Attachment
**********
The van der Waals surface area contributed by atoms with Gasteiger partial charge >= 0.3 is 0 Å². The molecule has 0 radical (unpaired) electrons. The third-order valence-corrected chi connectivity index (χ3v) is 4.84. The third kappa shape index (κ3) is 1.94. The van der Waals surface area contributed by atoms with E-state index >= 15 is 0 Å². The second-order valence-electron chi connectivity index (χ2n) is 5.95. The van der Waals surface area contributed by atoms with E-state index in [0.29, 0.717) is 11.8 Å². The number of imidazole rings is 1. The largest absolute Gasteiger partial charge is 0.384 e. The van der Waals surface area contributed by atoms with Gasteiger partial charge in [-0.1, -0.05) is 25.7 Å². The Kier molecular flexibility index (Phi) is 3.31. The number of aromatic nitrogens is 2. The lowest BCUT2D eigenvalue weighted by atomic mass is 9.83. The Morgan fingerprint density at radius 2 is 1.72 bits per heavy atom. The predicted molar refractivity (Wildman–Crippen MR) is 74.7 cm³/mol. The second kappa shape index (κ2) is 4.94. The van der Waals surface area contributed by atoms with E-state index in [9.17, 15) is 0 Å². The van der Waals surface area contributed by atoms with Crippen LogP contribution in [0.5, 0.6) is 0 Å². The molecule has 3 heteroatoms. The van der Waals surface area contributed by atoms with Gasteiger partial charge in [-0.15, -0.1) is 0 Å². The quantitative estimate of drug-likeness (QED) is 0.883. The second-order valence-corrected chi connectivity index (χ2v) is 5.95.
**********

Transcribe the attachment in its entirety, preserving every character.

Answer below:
The van der Waals surface area contributed by atoms with Gasteiger partial charge >= 0.3 is 0 Å². The molecule has 0 radical (unpaired) electrons. The third-order valence-corrected chi connectivity index (χ3v) is 4.84. The third kappa shape index (κ3) is 1.94. The van der Waals surface area contributed by atoms with E-state index >= 15 is 0 Å². The second-order valence-electron chi connectivity index (χ2n) is 5.95. The van der Waals surface area contributed by atoms with E-state index in [0.29, 0.717) is 11.8 Å². The number of imidazole rings is 1. The largest absolute Gasteiger partial charge is 0.384 e. The van der Waals surface area contributed by atoms with Gasteiger partial charge in [-0.1, -0.05) is 25.7 Å². The Kier molecular flexibility index (Phi) is 3.31. The number of aromatic nitrogens is 2. The lowest BCUT2D eigenvalue weighted by atomic mass is 9.83. The Morgan fingerprint density at radius 2 is 1.72 bits per heavy atom. The predicted molar refractivity (Wildman–Crippen MR) is 74.7 cm³/mol. The second kappa shape index (κ2) is 4.94. The van der Waals surface area contributed by atoms with E-state index in [9.17, 15) is 0 Å². The van der Waals surface area contributed by atoms with Crippen LogP contribution in [0.5, 0.6) is 0 Å². The molecule has 3 heteroatoms. The van der Waals surface area contributed by atoms with Gasteiger partial charge in [-0.15, -0.1) is 0 Å². The quantitative estimate of drug-likeness (QED) is 0.883. The second-order valence-corrected chi connectivity index (χ2v) is 5.95.